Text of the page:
Where everybody knew my name once

Brophy's Dugout Sports Pub

Brophy's is kind of a dive. However, it's a dive bar that has interesting characters roll in and out of its doors almost every day. At night, the party is turned up and all sorts of people show up for a good, raucous time.  Bar food is served and smoking is more than welcome. Live bands play on most weekends — call for details.
(from metromix.com)
There's a sort of secret society among regular drinkers.  The Shriners have their fezzes, the Masons their rings, and maybe we drunks only have gin blossoms and eye bags, but it's the same thing.

When I was first hired at the Wave 102.5 many, many moons ago, the engineer and the music director used to take me downstairs to Brophy's.  It was called Gamble's then, and the owner was a young guy named Tom Brophy.  Anyway, McGyver and Donnie B and I would sit in our booth, and we'd drink beer and commiserate about how horrible things were at the station.  I was 22, and I was absolutely thrilled to be working in major market radio.  The studios they bitched about looked like sci-fi heaven to me, but they bought me beer, and I listened supportively.  That was the beginning of the circle of beer: McGyver and Donnie B paid for my beers, because I was young and broke at the time.

Years later, I'd moved up into a pretty good job, and I took a young, high-strung news guy down to Gamble's to drink.  We all went there, almost every night.  We'd drink our beer and relax, joke around and complain.  Gradually, I came to know the staff and many of the other regulars, and I started going there on non-work nights.  My friends and I would go there for lunch most days.  It was close and cheap, and the food was amazingly good.  Especially Fridays: grouper sandwich day.  Still, the best grouper sandwich I've ever had.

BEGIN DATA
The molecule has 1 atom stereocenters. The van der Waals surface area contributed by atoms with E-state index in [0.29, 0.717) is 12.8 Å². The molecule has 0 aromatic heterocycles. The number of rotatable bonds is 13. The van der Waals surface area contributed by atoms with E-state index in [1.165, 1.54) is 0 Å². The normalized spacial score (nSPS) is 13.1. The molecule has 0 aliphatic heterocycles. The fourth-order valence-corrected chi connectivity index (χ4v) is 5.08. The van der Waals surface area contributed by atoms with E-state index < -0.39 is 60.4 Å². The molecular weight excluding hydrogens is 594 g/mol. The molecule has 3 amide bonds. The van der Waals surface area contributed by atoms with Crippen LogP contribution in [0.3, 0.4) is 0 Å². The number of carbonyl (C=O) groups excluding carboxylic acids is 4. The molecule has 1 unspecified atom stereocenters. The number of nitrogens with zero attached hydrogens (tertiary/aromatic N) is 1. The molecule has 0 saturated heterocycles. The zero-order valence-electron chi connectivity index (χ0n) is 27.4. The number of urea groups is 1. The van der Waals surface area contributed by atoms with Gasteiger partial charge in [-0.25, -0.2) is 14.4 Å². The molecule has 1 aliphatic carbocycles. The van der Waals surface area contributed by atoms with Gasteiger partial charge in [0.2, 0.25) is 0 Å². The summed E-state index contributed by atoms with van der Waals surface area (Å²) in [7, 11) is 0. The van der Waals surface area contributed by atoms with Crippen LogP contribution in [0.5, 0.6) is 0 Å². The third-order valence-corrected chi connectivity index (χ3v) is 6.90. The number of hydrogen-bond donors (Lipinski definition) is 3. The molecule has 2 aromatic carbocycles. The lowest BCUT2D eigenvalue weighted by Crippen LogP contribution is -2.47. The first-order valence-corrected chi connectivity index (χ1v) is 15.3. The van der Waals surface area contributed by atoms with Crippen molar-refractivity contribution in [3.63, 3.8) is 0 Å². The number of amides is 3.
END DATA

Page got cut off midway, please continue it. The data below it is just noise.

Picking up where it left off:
Tom Brophy was the owner and proprietor, and he worked about 800 hours a week.  He'd be there for the lunch crowd, then wander back in about 9 to help close.  Gamble's/Brophy's was a little raucous.  I fell in love a few times in "my booth," with a soul-mate coworker, a Canadian summer intern, with Sherry the barmaid.  Tom Brophy was one of the nicest, most cheerful guys I've ever met.  If you were a regular, he'd let you pay your bill with a personal check–I know, right? Allowing drunks to write checks?–and if you were a little short till payday, he'd let you run a tab.  He knew we'd pay him first thing come payday.  He knew we'd pay him, then sit there and spend more.

Tommy loved being Irish, and he went all out on St Patrick's Day.  They opened at 9 AM, and everybody started drinking.  Green beer, sure, but Tommy and Sherry used to spend each March 16th night whipping up green Jell-O shots.  Gamble's was only licensed to sell beer and wine, so they gave the shots away to us regulars.  I'm a big guy who drank a lot–my tolerance was pretty damn high–but two giant Hacker-Pshorr drafts and five Jell-O shots, and I was cake. 

When I moved to another station, I switched bars.  It was hard to leave the crowd there, but our new bar was right next to the new station, plus they served liquor.  Yay.  Lots of the ensuing decade is blurry, but I remember running into my Gamble's family in odd places.  I'd be at Bennigan's drinking vodka with my new bar friends, and Tom Brophy would pop in for a beer.  I always bought him one.   I owed him.

Eventually, I moved to another station in the same building as before.  I'd get off the air at midnight, and I'd be in my booth by ten past.  I'd have a few beers and chill, order a sandwich to go, then return to my cave to drink whiskey.  "Interesting characters?" Oh, sure.  They were there late-night.  WE were there late-night.  Sometimes, Tommy and Sherry would drive across the bridge to Tampa, where bars stayed open till 0300.  The Green Iguana was right across the Gandy Bridge, one of the straightest roadways in Florida, thank God.  Because the Iguana staff knew Tommy and Sherry, they'd close at 0300, then lock the doors and drink with us.  Again, they couldn't sell alcohol after 3, but they could–and did–give it away.